Predicting inpatient aggression in forensic services using remote monitoring technology: Qualitative study of staff perspectives

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Background: Monitoring risk of imminent aggression in inpatient forensic mental health services could be supported by passive remote monitoring technology, but staff attitudes towards the relevance and likelihood of engagement with this technology are unknown.
Objective: This study aimed to explore staff views, specifically potential benefits and implementation barriers, towards using this technology for monitoring risk of inpatient aggression.
Methods: Five semi-structured focus groups were conducted with 25 nurses in an inpatient forensic mental health service. Thematic analysis with two independent raters was used to identify themes and subthemes related to staff attitudes towards passive remote monitoring. Subsequent member-checking was conducted to ensure the validity of the themes identified by the raters.
Results: Five main themes were identified, one of which concerned the potential benefits that passive remote monitoring could provide for monitoring risk of aggression. Staff suggested it could provide an early warning of impending aggression and enable support to be provided earlier. The remaining themes concerned implementation barriers, including risks to the users’ physical and mental wellbeing; data security concerns and potential access by third parties; the negative impact of a constant stream of real-time data on staff workload; and design characteristics and user awareness of the benefits of passive remote monitoring.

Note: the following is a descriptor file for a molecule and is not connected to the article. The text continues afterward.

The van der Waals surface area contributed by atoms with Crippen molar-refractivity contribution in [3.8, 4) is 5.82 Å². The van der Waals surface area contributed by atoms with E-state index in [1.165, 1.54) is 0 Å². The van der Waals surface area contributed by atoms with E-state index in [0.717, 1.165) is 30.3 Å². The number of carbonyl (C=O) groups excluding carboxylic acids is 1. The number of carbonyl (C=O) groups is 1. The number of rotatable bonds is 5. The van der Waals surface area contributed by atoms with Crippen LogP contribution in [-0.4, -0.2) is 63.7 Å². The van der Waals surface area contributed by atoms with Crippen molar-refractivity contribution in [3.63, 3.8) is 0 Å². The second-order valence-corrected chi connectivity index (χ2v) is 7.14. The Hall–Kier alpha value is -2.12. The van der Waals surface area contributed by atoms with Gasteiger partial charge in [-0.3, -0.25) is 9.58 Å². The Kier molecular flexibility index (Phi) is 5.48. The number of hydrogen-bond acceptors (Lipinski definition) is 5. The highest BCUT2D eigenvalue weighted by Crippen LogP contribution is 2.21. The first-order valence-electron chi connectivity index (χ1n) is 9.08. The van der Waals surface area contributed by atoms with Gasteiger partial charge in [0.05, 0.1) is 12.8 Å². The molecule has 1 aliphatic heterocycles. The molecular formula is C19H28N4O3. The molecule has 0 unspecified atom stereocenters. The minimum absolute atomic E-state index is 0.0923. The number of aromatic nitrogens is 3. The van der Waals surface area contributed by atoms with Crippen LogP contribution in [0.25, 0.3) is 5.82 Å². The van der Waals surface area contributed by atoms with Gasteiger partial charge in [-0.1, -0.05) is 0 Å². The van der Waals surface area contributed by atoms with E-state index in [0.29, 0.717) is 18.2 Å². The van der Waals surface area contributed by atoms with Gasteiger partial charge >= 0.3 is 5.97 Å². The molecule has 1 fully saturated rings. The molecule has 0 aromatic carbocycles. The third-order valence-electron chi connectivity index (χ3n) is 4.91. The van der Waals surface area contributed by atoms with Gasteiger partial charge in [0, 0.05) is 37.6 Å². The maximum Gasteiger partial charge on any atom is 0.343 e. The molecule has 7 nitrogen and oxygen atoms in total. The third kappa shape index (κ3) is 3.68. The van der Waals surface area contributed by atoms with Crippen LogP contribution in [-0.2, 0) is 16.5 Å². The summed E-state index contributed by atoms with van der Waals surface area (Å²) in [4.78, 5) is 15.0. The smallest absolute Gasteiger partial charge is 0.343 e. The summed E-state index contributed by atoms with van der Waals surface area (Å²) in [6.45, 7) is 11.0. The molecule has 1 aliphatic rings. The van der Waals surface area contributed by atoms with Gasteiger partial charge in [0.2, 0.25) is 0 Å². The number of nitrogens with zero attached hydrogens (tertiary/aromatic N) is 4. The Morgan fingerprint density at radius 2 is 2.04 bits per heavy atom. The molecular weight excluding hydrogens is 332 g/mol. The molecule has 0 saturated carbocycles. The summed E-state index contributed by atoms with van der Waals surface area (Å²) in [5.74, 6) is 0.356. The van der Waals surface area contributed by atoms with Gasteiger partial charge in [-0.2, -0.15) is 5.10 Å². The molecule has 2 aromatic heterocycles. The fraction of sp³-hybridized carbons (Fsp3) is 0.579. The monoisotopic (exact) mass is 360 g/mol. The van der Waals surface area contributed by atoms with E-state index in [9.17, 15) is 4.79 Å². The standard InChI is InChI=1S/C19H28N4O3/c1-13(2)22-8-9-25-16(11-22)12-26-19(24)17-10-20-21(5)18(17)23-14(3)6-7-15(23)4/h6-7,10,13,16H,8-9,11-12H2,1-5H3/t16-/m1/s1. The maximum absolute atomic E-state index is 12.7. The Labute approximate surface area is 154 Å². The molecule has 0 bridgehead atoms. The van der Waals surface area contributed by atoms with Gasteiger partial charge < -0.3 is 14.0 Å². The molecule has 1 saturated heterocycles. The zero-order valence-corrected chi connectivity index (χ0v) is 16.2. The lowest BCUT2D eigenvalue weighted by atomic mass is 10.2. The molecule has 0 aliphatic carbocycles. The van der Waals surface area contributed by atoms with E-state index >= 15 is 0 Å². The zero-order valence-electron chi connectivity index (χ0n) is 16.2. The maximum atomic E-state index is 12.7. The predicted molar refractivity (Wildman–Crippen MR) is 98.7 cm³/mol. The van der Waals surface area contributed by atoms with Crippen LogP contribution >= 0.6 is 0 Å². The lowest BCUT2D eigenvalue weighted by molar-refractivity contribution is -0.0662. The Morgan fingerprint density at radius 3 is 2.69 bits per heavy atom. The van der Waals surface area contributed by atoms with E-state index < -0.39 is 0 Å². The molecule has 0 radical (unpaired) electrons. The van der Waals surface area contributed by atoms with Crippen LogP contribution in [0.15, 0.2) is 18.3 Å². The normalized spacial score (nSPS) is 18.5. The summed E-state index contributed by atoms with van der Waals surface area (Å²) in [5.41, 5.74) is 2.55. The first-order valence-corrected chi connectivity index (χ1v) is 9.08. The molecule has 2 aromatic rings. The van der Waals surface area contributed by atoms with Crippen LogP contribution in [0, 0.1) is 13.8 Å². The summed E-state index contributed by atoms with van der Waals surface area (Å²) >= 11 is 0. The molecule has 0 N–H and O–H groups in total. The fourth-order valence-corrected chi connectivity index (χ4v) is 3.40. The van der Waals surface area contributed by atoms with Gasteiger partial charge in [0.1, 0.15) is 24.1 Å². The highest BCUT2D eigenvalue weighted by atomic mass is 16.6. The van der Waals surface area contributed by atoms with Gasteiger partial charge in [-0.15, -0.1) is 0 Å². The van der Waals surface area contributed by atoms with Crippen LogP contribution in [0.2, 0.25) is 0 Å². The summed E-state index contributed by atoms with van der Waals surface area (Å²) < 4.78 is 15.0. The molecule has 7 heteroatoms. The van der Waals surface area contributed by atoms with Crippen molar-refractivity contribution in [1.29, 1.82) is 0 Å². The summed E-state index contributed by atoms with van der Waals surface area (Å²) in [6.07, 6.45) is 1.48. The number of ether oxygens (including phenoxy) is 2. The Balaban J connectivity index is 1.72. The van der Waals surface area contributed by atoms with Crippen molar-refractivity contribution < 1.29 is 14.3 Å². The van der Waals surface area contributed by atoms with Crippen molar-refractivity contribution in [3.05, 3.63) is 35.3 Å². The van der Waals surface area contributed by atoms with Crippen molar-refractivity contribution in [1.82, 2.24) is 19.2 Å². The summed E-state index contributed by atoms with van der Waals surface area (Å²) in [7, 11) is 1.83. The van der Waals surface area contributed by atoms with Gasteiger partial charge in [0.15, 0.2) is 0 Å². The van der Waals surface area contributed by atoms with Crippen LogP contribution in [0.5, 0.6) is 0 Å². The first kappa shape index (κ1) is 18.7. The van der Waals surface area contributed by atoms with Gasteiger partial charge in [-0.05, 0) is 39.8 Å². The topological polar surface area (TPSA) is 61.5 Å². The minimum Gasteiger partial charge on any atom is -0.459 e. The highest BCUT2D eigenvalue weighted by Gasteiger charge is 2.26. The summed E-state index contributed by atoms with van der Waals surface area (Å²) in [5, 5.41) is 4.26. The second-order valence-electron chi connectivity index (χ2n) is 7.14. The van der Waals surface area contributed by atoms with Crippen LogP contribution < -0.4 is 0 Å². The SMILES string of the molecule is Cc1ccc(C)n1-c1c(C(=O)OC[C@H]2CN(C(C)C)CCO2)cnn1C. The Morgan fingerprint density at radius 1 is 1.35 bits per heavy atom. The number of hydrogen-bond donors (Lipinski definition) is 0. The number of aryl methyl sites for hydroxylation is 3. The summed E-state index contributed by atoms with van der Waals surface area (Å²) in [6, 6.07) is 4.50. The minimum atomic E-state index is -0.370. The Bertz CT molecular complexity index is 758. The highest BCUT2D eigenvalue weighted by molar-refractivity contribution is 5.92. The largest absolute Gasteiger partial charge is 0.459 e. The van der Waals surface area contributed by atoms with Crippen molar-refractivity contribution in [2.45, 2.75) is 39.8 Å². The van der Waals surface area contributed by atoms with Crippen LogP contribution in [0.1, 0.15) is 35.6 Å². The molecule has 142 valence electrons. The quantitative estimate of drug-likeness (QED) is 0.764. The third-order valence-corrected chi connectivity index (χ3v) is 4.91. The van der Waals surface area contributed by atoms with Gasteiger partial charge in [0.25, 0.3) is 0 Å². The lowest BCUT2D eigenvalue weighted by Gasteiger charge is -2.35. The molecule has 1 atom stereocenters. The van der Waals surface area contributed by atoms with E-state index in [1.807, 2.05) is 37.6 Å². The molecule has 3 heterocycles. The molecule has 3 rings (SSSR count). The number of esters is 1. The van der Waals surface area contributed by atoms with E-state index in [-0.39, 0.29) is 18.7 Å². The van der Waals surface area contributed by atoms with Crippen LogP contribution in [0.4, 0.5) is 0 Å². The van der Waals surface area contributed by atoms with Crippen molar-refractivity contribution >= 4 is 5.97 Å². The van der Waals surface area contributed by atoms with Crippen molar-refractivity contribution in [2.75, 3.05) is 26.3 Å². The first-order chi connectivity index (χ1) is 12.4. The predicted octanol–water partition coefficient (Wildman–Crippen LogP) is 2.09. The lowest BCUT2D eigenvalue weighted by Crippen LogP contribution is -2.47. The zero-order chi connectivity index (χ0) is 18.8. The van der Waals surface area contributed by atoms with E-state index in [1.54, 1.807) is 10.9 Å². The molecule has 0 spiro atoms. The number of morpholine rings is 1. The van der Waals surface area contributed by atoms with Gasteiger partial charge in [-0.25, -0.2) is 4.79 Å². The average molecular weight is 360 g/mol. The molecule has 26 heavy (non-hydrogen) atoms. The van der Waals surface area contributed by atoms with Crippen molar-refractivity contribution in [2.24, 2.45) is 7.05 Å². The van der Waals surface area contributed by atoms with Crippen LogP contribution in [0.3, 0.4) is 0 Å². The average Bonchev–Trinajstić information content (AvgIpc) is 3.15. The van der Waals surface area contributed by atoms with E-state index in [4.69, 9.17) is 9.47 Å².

Conclusions: Passive remote monitoring technology could support existing methods of monitoring inpatient aggression risk, but multiple barriers to implementation exist. Empirical research is required to investigate whether these potential benefits can be realised, and to identify ways of addressing these barriers to ensure acceptability and user-engagement.
Original languageEnglish
Article numbere15620
Pages (from-to)e15620
JournalJournal of Medical Internet Research
Issue number9
Publication statusPublished - 19 Sept 2019


  • Aggression
  • Remote sensing technology
  • Risk assessment
  • Telemedicine
  • Wearable sensors


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